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In the introduction to his 1979 book Tents: Architecture of the Nomads, Torvald Faegre wrote that, ‘in a sense, tents are the truest architecture: our word architect comes from the Greek archi, “one who directs” and tectos, the “weaving”.
The ‘Portable Palaces’ project explored the tent as an important and ubiquitous expression of architecture through a study of the design of the royal tents and associated temporary buildings that were created for the sixteenth-century English court by the Office of Tents and Revels. The project outputs address themes of craftsmanship, itinerancy, magnificence, and politics through the lens of a lost aspect of the architectural and artistic culture of the Tudor court.
The project was timed to underpin Historic Royal Palaces’ preparations for the 500th anniversary of the Field of Cloth of Gold in 2020, an event that arguably defined the importance of tents and temporary structures as a tool of European monarchy in the period and as an outlet for creativity in architecture and design. However, the project looked beyond than that single event to review the role of the royal tent across the whole period from the accession of Henry VIII to the death of Elizabeth I.
The project drew upon a rich vein of evidence that includes paintings and drawings, account books, inventories, chronicles, furniture and surviving fragments said to be from royal tents that has never before been collated and reviewed as a whole. By doing so the project has highlighted the important role played by tents in European diplomacy and demonstrated that the Office of Tents and Revels employed renowned craftsmen whose work on temporary structures playfully and experimentally pushed the boundaries of architectural and decorative design at a time widely acknowledged as a great period of development in English architectural history. The experimental archaeology undertaken revealed new insights not only into the tents and temporary buildings themselves but also in to the construction, appearance, and use of the great Tudor palaces including Hampton Court and the Tower of London.
This project asks the following key research questions:
The project asked the following key research questions:
Making – How were the royal tents and timber lodgings constructed, transported, decorated and furnished and how did this change during the period?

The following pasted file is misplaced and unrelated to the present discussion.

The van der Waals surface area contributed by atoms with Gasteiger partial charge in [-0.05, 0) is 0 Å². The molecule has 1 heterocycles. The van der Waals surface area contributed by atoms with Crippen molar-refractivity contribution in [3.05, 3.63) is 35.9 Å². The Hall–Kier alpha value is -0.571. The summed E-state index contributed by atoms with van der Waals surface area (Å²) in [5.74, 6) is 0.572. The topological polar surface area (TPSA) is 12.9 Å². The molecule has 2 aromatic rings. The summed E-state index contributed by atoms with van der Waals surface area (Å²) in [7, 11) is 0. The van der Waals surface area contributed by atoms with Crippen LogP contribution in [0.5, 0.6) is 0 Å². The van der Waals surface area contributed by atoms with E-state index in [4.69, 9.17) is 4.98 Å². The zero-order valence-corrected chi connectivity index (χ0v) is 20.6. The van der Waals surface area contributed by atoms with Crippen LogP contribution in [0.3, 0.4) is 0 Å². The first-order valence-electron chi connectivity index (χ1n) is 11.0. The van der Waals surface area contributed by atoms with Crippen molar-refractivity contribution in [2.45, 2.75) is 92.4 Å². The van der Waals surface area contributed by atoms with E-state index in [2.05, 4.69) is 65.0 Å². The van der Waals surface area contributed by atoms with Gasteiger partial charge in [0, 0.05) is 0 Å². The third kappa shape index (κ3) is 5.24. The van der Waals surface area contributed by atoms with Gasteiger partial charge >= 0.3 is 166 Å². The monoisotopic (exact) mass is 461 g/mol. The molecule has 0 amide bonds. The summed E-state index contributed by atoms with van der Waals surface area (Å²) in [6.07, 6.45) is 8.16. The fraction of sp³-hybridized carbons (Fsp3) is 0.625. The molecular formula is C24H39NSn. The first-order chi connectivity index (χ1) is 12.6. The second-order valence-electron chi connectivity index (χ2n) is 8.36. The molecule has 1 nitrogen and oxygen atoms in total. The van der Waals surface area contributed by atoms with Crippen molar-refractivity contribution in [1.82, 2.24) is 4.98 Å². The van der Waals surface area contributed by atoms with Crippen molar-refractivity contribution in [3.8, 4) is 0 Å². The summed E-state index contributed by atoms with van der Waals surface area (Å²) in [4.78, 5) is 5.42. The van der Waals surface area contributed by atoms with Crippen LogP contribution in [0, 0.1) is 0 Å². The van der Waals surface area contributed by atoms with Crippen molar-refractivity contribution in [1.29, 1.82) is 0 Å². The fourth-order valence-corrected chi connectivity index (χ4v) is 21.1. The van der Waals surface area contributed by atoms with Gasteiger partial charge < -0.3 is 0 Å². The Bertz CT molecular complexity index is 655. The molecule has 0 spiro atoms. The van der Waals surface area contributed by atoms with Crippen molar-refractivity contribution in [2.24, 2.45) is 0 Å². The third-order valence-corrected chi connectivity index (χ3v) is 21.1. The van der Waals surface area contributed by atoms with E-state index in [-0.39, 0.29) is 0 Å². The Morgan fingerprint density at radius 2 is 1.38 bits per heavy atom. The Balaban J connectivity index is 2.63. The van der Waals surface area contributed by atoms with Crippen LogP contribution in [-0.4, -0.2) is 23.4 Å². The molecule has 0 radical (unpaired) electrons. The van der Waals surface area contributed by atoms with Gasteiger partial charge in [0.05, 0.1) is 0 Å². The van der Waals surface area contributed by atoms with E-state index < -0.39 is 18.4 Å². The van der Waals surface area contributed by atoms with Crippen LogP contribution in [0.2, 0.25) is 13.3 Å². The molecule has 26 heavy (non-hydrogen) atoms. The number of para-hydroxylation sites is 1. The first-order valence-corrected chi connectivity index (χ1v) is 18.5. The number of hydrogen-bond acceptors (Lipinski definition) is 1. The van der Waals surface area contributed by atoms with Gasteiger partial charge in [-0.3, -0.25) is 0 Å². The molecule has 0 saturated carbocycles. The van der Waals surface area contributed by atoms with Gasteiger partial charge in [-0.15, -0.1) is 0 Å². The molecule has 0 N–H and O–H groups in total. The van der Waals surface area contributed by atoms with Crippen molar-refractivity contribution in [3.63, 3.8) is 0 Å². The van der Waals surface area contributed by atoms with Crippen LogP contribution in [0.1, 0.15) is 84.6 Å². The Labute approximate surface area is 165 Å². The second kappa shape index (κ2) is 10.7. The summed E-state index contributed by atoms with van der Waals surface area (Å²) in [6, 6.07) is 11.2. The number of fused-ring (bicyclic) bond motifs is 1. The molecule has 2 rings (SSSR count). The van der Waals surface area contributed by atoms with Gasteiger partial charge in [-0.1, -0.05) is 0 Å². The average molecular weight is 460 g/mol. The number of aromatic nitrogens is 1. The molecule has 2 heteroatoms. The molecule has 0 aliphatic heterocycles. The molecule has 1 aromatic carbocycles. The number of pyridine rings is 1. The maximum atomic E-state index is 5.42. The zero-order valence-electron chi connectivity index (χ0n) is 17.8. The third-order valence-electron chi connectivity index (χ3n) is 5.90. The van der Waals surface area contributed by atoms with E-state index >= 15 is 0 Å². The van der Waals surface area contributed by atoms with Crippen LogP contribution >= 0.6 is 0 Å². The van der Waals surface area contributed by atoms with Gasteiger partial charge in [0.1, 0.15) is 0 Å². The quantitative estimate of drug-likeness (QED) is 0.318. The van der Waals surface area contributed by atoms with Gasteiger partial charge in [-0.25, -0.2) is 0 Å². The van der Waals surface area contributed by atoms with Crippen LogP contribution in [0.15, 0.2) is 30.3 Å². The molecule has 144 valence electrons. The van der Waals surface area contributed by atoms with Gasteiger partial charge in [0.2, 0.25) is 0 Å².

Meaning – How were tents and timber lodgings used to convey messages of royal authority?
Influence – To what extent did the patronage of the Office of Tents and Revels act as a catalyst for the development of architectural and decorative style during the 16th century?
The Portable Palaces project team explored the research questions with a combination of traditional archival, art historical, and object based research and an innovative process of experimental archaeology or practice-based research methodologies. This process culminated in the creation of a historically-informed royal tentmade in collaboration with specialist tentmakers LPM Bohemia Ltd. that was erected at Hampton Court Palace in 2018. By constructing a full-size tent the project tested hypotheses about construction methods and about the scales and dimensions of royal tents.
The research process uncovered significant new information about the materiality of Tudor tents including about the supply and production of tent-making fabrics and the processes of commissioning and design. It also drew attention to the otherwise little-known type of building known in the 16thcentury as timber lodgings. These were innovative relocatable wooden buildings made for the king’s use on military campaign that combined extravagant architectural styles with sophisticated technology to create spaces that were both comfortable and protective.
Initial results of the project team’s research were presented at the project’s study day at Hampton Court Palace in October 2018. The day, themed around the idea of ephemerality at early modern courts, brought together a diverse group of speakers on subjects including the Field of Cloth of Gold, masques and theatricality, and the tents and temporary structures of Egypt and the Mughal and Qing worlds.
Dr Alden Gregory, Curator of Historic Buildings, Historic Royal Palaces
Dr Charles Farris Post-Doctoral Research Associate.
Advisory panel: Professor Thomas Betteridge, Brunel University London; Professor Maria Hayward, University of Southampton; Professor Maurice Howard, University of Sussex and Professor Glenn Richardson, St Mary’s University.
April 2017 – January 2019